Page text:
When the Art Deco Capitol cinema was unveiled in the midst of The Great Depression, it was dedicated to the people of Aberdeen.
The 1930s were characterised by astronomical unemployment, and widespread financial ruin and despair, in what came to be known as “the devil’s decade”.
But in dire times, cinema provided escapism from the hardships of daily life.
During the 30s, five new cinemas were built in Aberdeen in the exuberant Art Deco style.
But when the Capitol opened in 1933, people questioned the scale of such a project during the slump.
Aberdeen Picture Palaces Ltd said they had modernised the old saying “in times of peace prepare for war”, and created their own motto: “in times of depression prepare for prosperity”.
The directors said they had not built the cinema for today, but for “the people of Aberdeen, their children and their children’s children”.
It was a symbol of hope – cinema was soaring.
But with the rise eventually came the fall.
And like many of Aberdeen’s old cinemas, the exciting glamour of the Art Deco cinemas faded too, existing now only in the memories of Aberdonians.
It took only seven months from the laying of the foundation stone to the doors of the Regent Cinema opening on Justice Mill Lane in 1932.
Designed by renowned Aberdeen architect T Scott Sutherland – who specialised in cinema design – the unusual Art Deco meets Baroque style theatre stood out for its “dignity and beauty”.
Built on the awkward, sloping site of the former Justice Mill, engineers had their work cut out incorporating the 30ft height difference and diverting the old mill pond.
The enormous task of excavating the site and erecting huge beams pushed the cost to £32,000 (£2.6 million in today’s money).
Aberdonians couldn’t quite believe the feat was achievable and upon completion, one commentator said “from whatever angle one views the structure, it pleases the eye”.
The Regent’s handsome granite facade faced Holburn Street and featured striking bands of terracotta and neon lighting.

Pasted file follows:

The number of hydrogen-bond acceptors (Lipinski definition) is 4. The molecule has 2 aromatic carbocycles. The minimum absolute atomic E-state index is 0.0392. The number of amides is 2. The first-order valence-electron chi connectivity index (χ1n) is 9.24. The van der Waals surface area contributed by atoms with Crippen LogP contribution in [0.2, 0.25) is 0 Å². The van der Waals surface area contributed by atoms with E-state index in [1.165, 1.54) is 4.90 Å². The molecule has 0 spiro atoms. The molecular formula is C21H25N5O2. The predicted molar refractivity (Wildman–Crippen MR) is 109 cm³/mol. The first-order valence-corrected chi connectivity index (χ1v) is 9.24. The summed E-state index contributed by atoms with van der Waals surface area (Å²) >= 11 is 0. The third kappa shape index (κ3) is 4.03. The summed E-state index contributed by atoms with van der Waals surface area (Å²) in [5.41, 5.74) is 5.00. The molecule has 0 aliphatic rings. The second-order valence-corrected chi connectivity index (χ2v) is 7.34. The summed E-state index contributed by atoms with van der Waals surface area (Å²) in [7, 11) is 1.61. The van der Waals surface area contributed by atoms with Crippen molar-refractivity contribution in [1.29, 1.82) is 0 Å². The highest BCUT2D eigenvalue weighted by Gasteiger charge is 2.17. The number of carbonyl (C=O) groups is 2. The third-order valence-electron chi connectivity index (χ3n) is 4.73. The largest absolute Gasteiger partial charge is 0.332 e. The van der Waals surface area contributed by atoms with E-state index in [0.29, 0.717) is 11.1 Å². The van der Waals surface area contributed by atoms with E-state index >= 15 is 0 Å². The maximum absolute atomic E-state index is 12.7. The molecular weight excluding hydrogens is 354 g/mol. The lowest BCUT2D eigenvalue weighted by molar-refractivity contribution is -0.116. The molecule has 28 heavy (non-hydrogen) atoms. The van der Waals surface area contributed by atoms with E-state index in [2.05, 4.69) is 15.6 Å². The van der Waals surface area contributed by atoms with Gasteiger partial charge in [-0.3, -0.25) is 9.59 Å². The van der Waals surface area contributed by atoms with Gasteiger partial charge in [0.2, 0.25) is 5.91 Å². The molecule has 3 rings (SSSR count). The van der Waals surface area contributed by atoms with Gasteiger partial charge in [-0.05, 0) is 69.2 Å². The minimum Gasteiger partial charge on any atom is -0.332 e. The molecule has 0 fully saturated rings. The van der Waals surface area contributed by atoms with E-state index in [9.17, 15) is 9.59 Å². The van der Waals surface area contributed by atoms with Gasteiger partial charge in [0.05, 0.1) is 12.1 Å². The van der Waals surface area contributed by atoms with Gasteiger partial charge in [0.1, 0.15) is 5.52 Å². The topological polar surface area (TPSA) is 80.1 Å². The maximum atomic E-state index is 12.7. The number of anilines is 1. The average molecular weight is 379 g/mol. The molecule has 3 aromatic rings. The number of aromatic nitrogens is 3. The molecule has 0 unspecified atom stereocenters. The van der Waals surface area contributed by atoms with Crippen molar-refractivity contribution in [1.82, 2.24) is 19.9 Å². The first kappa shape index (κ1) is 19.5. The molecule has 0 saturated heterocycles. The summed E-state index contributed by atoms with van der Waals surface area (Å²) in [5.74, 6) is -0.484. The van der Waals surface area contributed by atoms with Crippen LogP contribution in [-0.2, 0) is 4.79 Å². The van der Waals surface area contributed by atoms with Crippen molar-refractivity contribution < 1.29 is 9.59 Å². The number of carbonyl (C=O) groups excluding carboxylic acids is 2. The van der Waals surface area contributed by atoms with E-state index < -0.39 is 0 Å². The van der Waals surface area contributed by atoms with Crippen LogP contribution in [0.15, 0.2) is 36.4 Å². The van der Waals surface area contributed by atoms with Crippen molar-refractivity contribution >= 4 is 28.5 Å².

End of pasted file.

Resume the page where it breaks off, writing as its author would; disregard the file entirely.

Three sets of double doors led patrons into a spacious foyer of polished oak panelling with silver detailing and the auditorium beyond, which had a 2100 capacity.
A neutral color scheme with highlights of blue, red and brown complemented gold velvet seating and hand-welded balustrades.
It was equipped with the latest sound technology from America for “talkies” and although the Regent was considered the cutting-edge of cinema in Aberdeen, a stage was also constructed “just in case of the revival of vaudeville“.
The Regent’s inaugural showing was Over The Hill featuring Mae Marsh and was Marsh’s first film that featured sound.
Just a few years after opening it changed ownership, and again in 1940 when it became the Odeon.
In 1947, the capacity was reduced to 1865 people and a renovation in 1974 converted the cinema into a three-screen operation with one large auditorium and two mini screens.
The cinema closed in June 2001 and became a fitness studio, today run by Nuffield Health.
The Capitol cinema arose from Union Street “magnificent and beautiful” when work was completed in February 1933.
Billed as an Art Deco “triumph of artistry”, the Capitol was built on the site of Aberdeen’s very first cinema, the Electric Cinema.
Designed to “please the eye and charm the ear” in the spirit of pure entertainment, it featured the latest advances in cinema and theatre.
A pioneering lighting system, a mezzanine tea lounge, a Compton theatre organ and the biggest cinema auditorium in the city made the Capitol “as modern as the hour”.
The handsome Rubislaw granite facade reflected the architectural lines of Union Street, while a contrasting bronze canopy created a striking entrance.
Once inside, the elegant and understated interior was an Art Deco dream featuring terrazzo flooring, blush-coloured mirrors and walnut panelling.
A sophisticated restaurant, decked in a colour scheme of purple and gold, overlooked Union Street.